With the holiday [or silly season] upon us, it’s time to start thinking about hosting that annual staff Christmas Party. 

It’s a great opportunity to unwind, celebrate your team’s achievements and get into the festive spirit. However, it’s essential to approach this joyous occasion with caution. Let’s ensure you’ve got all your bases covered with a quick checklist tailored just for you. 


prioritise health and safety 

Before you don your party attire, let’s think about safety: 

  • Assess any potential hazards or risks associated with the venue or activities. If you’re planning an outdoor event like a beach party, consider the unique challenges and carry out a risk assessment before your event. 
  • Do you have any employees under the age of 18 attending? Take extra precautions and designate a senior team member to watch out for them. 
  • If you have young employees who have turned 18 [perhaps between the ages of 18-21 in particular] also designate a senior team member to watch out for them. 
  •  Given the ongoing concern around Covid and other health risks, make sure you’ve considered whether additional safety measures need to be put in place. Particularly if your workplace is having a small outbreak of Covid at this time. 
  • Are partners or family members joining the festivities? Remember, they’re under your watch during the party. 

 HR tip: In case of emergencies, ensure you have access to emergency contact information or a plan to get someone home safely, such as arranging for cabs and someone at the other end to meet them. It is advisable not to send an intoxicated person home alone.


event management matters 

Let’s talk logistics: 

  • Specify the start and finish times clearly and close down the event at the designated finish time. If you or other senior team members decide to extend the party or keep buying drinks after the official end time, remember that your obligations under WHS, EEO and the code of conduct still apply.  
  • Lead by example and exit the venue once the event time is over. 
  • Check if there are safe transportation options for employees to get to and from the event, like nearby bus, train, or cab services. 
  • Keep a close eye on alcohol consumption. Consider limiting the types of drinks available [e.g., light beers and non-alcoholic options, no spirits or shots], both from your end and what attendees can purchase. 
  • Ensure there’s plenty of food available to slow down alcohol consumption and its effects. 
  • Have plenty of water available and be aware of the weather, is it super hot? 

 HR tip – choose a venue that will ‘kick you out’ at your finish time so that it will make it easier for you to close down the party. Also consider, ‘turning off’ your bar tab 20 minutes before the designated finish time. 


set employee expectations 

Let’s remind your team about the rules: 

  • In the lead-up to the event, remind your employees of expected standards of behavior and potential disciplinary consequences.  
  • Focus on moderate drinking. Warn them in advance of the start and finish times and what will not be available to consume [I.e. shots – including self-purchase]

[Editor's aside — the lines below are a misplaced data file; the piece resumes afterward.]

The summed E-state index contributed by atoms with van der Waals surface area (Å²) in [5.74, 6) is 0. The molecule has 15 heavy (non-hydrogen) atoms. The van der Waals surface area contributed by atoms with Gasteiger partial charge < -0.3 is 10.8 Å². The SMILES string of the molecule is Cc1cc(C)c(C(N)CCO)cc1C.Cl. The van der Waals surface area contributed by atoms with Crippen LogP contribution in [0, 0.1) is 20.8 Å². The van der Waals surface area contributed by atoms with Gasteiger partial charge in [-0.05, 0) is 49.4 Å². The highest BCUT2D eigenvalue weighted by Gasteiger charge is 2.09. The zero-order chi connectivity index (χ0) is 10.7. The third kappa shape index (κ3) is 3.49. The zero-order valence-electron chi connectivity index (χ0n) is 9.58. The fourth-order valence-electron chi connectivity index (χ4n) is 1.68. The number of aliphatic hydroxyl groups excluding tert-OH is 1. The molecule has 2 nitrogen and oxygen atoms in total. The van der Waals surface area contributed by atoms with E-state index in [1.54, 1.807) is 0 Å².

• Resend your WHS, EEO and Code of Conduct policies to all attendees and request they review them before the event. Remember, it’s a work function, so all work policies apply. 
  • If guests are invited, they are also expected to comply to your workplace policies. Please ask your team to share the information about the event and policies with their guest before arrival. 


supervision and managerial responsibilities 

Keep a watchful eye: 

  • Nominate a number of people to monitor health and safety hazards and alcohol consumption. This could be your WHS Representative, a Director, a First Aid Officer or Emergency Warden. While venue staff can be helpful, don’t rely solely on them!  
  • As business leaders, avoid encouraging any behavior that could jeopardise someone’s health, safety, or conduct. In other words, don’t push anyone to drink excessively or partake in risky activities. 
  • As the owner or the director in charge, limit your alcohol intake. Whether you like it or not, you are responsible for your people. 
  • Something goes wrong at a party, the buck stops with you.  


 post-party debrief 

Whilst the party’s over, it’s not quite done… until you do a post-party debrief.  

  • Seek feedback from managers and key team members to evaluate how the event went. Did any concerning behaviors occur, even if they were mild? Always be seen as taking action on any complaints or concerns. 
  • Review your risk assessments and make necessary changes for future events. 


key takeaways

By following these steps and understanding your responsibilities, you and your team can enjoy the holiday festivities with confidence, while minimising potential risks. We wish you a safe and joyful holiday season! 



we’re here to help 

If you need some help with any of the above, please give our People + Culture team a buzz on 1300 BDEPOT or get in touch at oneplace@businessdepot.com.au. 


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Originally authored by Anna Chipperfield.